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This eBook from the Gutenberg Project consists of approximately 261 pages of information about The Dark House.

“I’m Gyp Labelle.”

She waltzed and somersaulted round the stage, and as the curtain fell she stood before the footlights, panting, her thin arms raised triumphantly.  He could see the tortured pulse leaping in her throat.  He thought he read her lips as they moved in a voiceless exclamation: 

Quand meme—­quand meme.”

The audience melted away indifferently.  They, at any rate, did not know what they had seen.

And the next day he had another little note from her, written in a great sprawling hand.  She had made all her arrangements, and she thought she had better reserve rooms in his hospital in about six weeks’ time for about a month.  After that, no doubt, she would require less accommodation.

A silly, fatuous effort, in execrable taste.

V

1

Robert Stonehouse took a second leave that he could not afford and went back to the grey cottage on the moors, and tramped the hills in haunted solitude.  The spring ran beside him, a crude, bitter, young spring, gazing into the future with an earnest, passionate face, full of arrogance and hope, and self-distrust.  His own frustrated youth rose in him like a painful sap.  He was much younger than the Robert Stonehouse who, proud in his mature strength, had dragged an exhausted, secretively smiling Cosgrave on his relentless pursuit—­young and insecure, with odd nameless rushes of emotion and desire and grief that had had no part in his ordered life.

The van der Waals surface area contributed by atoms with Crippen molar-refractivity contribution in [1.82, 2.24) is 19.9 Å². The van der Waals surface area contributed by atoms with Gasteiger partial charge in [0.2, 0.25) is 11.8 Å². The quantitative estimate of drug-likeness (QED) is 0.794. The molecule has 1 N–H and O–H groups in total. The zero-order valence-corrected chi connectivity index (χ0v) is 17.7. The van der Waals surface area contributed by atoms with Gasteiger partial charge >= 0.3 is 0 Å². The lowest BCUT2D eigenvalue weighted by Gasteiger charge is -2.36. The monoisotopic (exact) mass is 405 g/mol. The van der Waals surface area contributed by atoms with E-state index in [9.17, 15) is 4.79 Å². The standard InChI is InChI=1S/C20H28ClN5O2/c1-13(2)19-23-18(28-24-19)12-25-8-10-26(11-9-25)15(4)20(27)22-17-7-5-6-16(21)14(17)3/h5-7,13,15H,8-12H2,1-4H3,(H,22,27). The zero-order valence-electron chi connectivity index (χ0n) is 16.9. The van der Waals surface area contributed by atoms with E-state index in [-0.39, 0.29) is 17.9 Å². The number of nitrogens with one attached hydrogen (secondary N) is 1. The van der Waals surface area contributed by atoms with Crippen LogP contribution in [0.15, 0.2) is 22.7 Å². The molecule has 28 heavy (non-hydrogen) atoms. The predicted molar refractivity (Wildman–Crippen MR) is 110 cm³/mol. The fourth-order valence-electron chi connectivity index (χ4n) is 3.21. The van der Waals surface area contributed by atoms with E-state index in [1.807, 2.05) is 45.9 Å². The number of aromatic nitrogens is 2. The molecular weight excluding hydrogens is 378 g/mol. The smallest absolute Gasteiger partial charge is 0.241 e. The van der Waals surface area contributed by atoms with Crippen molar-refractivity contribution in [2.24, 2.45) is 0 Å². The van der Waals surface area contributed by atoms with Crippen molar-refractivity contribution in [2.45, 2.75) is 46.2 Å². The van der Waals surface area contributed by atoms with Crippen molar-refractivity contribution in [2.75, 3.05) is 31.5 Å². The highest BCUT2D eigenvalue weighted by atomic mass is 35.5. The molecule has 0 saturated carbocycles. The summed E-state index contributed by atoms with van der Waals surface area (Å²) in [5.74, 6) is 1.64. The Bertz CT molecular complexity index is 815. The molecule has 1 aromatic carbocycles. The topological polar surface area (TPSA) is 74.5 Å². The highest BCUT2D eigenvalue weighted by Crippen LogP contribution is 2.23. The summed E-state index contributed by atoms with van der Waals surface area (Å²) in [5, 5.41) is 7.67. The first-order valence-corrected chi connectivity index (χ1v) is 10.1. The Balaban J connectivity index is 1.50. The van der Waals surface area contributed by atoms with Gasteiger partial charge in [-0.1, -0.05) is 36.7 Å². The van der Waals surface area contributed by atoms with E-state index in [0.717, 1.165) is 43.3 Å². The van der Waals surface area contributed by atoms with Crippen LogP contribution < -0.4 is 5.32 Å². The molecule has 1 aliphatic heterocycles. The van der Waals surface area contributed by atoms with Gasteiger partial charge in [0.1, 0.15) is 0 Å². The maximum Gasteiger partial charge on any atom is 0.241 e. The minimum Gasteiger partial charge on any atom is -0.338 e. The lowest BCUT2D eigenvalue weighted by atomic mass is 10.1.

The hills had changed too.  They had been the background to his exploits.  They had become brooding, mysterious partners whose purpose with him he had not fathomed.  The things that ran across his path, the quaint furry hares and scurrying pheasants had ceased to be objects on which he could vent his strength and cunning.  They were live things, deeply, secretly related to him and to a dying, very infamous woman, and his levelled gun sank time after time under the pressure of an inexplicable pity.  He had stood resolutely aloof from life, and now it was dragging him down into its warmth with invisible, resistless hands.  Its values, which he had learnt to judge coldly and dispassionately, weighing one against another, were shifting like sand.  He seemed to stand, naked and alone, in a changing, terrifying world.

In those days the papers in their frivolous columns, were full of Gyp Labelle.  Her press-agent was working frenziedly.  It seemed that she had quarrelled with her manager, torn her contract into shreds, and slapped his face.  There were gay doings nightly at the Kensington house—­orgies.  One paper hinted at a certain South African millionaire.

A last fling—­the reckless gesture of a worthless panic-stricken soul, without dignity.

Or perhaps she had found that his diagnosis had been a mistake.  Or she would not believe the truth.  Or she was drugging herself into forgetfulness.  Perhaps she might even have the courage to make an end before the time came when forgetfulness would be impossible.

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